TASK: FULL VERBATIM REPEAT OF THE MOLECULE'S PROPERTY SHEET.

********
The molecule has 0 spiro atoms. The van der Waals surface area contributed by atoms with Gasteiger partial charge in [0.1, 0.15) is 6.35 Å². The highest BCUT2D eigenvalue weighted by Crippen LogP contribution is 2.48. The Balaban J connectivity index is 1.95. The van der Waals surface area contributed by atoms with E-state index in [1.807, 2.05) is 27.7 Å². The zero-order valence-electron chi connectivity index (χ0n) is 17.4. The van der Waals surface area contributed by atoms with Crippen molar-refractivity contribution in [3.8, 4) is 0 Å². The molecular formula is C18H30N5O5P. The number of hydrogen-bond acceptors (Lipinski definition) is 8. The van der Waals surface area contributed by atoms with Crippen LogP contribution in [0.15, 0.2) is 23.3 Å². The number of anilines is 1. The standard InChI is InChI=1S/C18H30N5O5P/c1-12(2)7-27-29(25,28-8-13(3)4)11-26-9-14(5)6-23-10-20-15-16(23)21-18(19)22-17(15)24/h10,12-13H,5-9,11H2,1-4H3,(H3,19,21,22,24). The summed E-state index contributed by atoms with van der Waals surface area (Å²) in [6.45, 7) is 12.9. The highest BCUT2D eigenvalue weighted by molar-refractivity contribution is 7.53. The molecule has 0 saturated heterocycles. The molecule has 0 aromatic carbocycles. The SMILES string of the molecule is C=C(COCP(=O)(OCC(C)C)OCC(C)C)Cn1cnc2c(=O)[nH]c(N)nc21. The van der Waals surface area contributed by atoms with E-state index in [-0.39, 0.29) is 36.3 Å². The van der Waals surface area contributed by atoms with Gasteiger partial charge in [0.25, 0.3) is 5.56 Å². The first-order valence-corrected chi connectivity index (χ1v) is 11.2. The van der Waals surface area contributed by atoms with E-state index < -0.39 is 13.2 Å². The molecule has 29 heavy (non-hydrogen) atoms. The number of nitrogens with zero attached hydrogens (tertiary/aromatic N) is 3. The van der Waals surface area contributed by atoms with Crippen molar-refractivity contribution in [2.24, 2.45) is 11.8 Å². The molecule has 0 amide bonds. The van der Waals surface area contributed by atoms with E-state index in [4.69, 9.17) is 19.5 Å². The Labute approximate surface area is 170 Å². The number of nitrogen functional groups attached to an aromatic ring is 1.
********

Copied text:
The molecule has 0 spiro atoms. The van der Waals surface area contributed by atoms with Gasteiger partial charge in [0.1, 0.15) is 6.35 Å². The highest BCUT2D eigenvalue weighted by Crippen LogP contribution is 2.48. The Balaban J connectivity index is 1.95. The van der Waals surface area contributed by atoms with E-state index in [1.807, 2.05) is 27.7 Å². The zero-order valence-electron chi connectivity index (χ0n) is 17.4. The van der Waals surface area contributed by atoms with Crippen molar-refractivity contribution in [3.8, 4) is 0 Å². The molecular formula is C18H30N5O5P. The number of hydrogen-bond acceptors (Lipinski definition) is 8. The van der Waals surface area contributed by atoms with Crippen LogP contribution in [0.15, 0.2) is 23.3 Å². The number of anilines is 1. The standard InChI is InChI=1S/C18H30N5O5P/c1-12(2)7-27-29(25,28-8-13(3)4)11-26-9-14(5)6-23-10-20-15-16(23)21-18(19)22-17(15)24/h10,12-13H,5-9,11H2,1-4H3,(H3,19,21,22,24). The summed E-state index contributed by atoms with van der Waals surface area (Å²) in [6.45, 7) is 12.9. The highest BCUT2D eigenvalue weighted by molar-refractivity contribution is 7.53. The molecule has 0 saturated heterocycles. The molecule has 0 aromatic carbocycles. The SMILES string of the molecule is C=C(COCP(=O)(OCC(C)C)OCC(C)C)Cn1cnc2c(=O)[nH]c(N)nc21. The van der Waals surface area contributed by atoms with E-state index in [-0.39, 0.29) is 36.3 Å². The van der Waals surface area contributed by atoms with Gasteiger partial charge in [0.25, 0.3) is 5.56 Å². The first-order valence-corrected chi connectivity index (χ1v) is 11.2. The van der Waals surface area contributed by atoms with E-state index < -0.39 is 13.2 Å². The molecule has 29 heavy (non-hydrogen) atoms. The number of nitrogens with zero attached hydrogens (tertiary/aromatic N) is 3. The van der Waals surface area contributed by atoms with Crippen molar-refractivity contribution in [2.24, 2.45) is 11.8 Å². The molecule has 0 amide bonds. The van der Waals surface area contributed by atoms with E-state index in [4.69, 9.17) is 19.5 Å². The Labute approximate surface area is 170 Å². The number of nitrogen functional groups attached to an aromatic ring is 1.